Hmm, I've heard reports of this happening before, but I haven't really been able to test it, having a UK keyboard. I'll try to look into it at some point.

It's not really an issue, it's the normal behavior of the keyboard : on_key_press gets the code of the character that has been pressed, independently of it's position on the keyboard - if you pressed Q, you'll get a Q on both Us and non-US keyboard.
But sometimes, you want to refer to a specific location on the keyboard and not to a particular character.
 

Pumaman

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Re: Keys, characters and font processing in AGS
« Reply #8 on: 19 Nov 2007, 20:30 »
Ah ok, so on an AZERTY keyboard, pressing an A or a Z does correctly register them as A and Z in the game?

Radiant

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Re: Keys, characters and font processing in AGS
« Reply #9 on: 19 Nov 2007, 20:35 »
Ah ok, so on an AZERTY keyboard, pressing an A or a Z does correctly register them as A and Z in the game?

This might cause confusion for keyboards that e.g. use the WSAD method for moving something around - although I don't think there are too many of those.

Is there some way (within AGS) to detect whether the keyboard is QWERTY or something else?

SSH

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Re: Keys, characters and font processing in AGS
« Reply #10 on: 20 Nov 2007, 11:24 »
String french=InputBox("Do you have a weird keyboard?");

;)

Monsieur OUXX

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Re: Keys, characters and font processing in AGS
« Reply #11 on: 20 Nov 2007, 15:04 »
This might cause confusion for keyboards that e.g. use the WSAD method for moving something around

Yeah, that's what I was (painfully) trying to say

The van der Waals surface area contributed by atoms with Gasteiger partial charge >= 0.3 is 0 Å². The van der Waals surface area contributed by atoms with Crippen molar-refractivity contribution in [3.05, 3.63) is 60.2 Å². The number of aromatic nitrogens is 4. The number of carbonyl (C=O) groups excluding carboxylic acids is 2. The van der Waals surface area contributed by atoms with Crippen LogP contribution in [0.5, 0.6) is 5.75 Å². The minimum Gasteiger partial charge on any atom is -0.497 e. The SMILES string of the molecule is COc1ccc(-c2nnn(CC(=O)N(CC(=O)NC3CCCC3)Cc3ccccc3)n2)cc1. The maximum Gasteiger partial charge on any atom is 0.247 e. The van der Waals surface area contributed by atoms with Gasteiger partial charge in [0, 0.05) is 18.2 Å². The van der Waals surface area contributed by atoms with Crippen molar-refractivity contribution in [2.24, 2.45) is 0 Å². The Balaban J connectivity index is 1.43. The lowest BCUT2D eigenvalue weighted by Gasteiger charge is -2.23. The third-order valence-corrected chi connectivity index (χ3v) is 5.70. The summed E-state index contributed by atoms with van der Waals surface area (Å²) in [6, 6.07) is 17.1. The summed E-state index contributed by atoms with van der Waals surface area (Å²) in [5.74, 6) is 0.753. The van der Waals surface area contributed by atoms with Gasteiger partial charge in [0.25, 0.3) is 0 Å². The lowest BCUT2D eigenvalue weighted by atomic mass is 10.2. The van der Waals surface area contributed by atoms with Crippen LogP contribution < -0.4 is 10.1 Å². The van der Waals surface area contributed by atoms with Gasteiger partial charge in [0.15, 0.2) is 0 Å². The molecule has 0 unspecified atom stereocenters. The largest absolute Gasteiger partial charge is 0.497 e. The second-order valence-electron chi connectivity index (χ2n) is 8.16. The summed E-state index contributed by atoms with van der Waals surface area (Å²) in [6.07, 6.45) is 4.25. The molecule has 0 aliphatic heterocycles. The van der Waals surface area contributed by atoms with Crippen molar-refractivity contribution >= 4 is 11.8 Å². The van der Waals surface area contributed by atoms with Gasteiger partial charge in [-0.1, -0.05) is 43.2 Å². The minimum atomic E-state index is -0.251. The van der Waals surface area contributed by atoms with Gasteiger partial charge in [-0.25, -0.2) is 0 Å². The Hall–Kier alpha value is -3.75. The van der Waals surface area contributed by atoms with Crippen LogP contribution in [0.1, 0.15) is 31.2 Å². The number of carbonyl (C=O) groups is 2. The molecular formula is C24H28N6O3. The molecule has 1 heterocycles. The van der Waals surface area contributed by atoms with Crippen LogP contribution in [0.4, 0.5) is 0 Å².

- although I don't think there are too many of those.

At least French and German keyboards have a different layout  - you must confess that they are not the less significant non-English countries  :D
 

Khris

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Re: Keys, characters and font processing in AGS
« Reply #12 on: 21 Nov 2007, 09:24 »
Art Of Theft uses Z and X (many freeware platformers do, too) so I take advantage of XP's handy feature, the Language Bar, and change the keyboard layout. Two mouse clicks.

Besides, wouldn't it make more sense to write a module that'll provide an easy and fast key configuration?
The player is shown some text like "you'll need to define four directional and three action buttons", then is asked to press the keys for up, down, ..., action1, ...

The module sets up an array (kp[]), using an enum as index.
The designer can edit the enum fields (eActionCrouch) and descriptive strings (KeyPress.SetName(eActionCrouch, "crouch"); ) to his liking, then uses "if (keycode==kp[eActionCrouch])" in his code.

Everybody wins ;)

Monsieur OUXX

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Re: Keys, characters and font processing in AGS
« Reply #13 on: 21 Nov 2007, 09:42 »
Besides, wouldn't it make more sense to write a module that'll provide an easy and fast key configuration?
The player is shown some text like "you'll need to define four directional and three action buttons

that's exactly what I'm trying to achieve, but with the default controls already working on non-US keyboards, even without extra-configuration
 

Khris

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Re: Keys, characters and font processing in AGS
« Reply #14 on: 21 Nov 2007, 10:15 »
That's what I thought, my point being that all the work becomes unnecessary if the player is required to set up the controls once.
I can see that it's comfortable to get right into the game but I'm one of those players who always go through the control options before running a game for the first time.
The default setup is inconvenient often enough, at least for me.